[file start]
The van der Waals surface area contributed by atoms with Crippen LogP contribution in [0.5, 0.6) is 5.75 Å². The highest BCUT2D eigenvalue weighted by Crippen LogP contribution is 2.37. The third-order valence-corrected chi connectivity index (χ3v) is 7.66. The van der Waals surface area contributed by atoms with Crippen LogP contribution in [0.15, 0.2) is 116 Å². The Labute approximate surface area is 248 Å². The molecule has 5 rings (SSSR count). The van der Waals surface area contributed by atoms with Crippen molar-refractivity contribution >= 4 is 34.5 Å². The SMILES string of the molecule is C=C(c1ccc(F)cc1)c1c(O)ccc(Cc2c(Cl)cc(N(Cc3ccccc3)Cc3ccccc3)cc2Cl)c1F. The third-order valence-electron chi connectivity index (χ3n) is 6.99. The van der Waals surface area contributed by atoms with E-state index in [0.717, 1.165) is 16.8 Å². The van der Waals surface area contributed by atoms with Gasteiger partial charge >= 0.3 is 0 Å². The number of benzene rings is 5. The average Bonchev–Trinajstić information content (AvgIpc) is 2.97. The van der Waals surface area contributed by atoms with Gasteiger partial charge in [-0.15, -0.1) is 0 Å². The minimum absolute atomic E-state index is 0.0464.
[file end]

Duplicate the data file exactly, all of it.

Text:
The van der Waals surface area contributed by atoms with Crippen LogP contribution in [0.5, 0.6) is 5.75 Å². The highest BCUT2D eigenvalue weighted by Crippen LogP contribution is 2.37. The third-order valence-corrected chi connectivity index (χ3v) is 7.66. The van der Waals surface area contributed by atoms with Crippen LogP contribution in [0.15, 0.2) is 116 Å². The Labute approximate surface area is 248 Å². The molecule has 5 rings (SSSR count). The van der Waals surface area contributed by atoms with Crippen molar-refractivity contribution >= 4 is 34.5 Å². The SMILES string of the molecule is C=C(c1ccc(F)cc1)c1c(O)ccc(Cc2c(Cl)cc(N(Cc3ccccc3)Cc3ccccc3)cc2Cl)c1F. The third-order valence-electron chi connectivity index (χ3n) is 6.99. The van der Waals surface area contributed by atoms with E-state index in [0.717, 1.165) is 16.8 Å². The van der Waals surface area contributed by atoms with Gasteiger partial charge >= 0.3 is 0 Å². The number of benzene rings is 5. The average Bonchev–Trinajstić information content (AvgIpc) is 2.97. The van der Waals surface area contributed by atoms with Gasteiger partial charge in [-0.15, -0.1) is 0 Å². The minimum absolute atomic E-state index is 0.0464.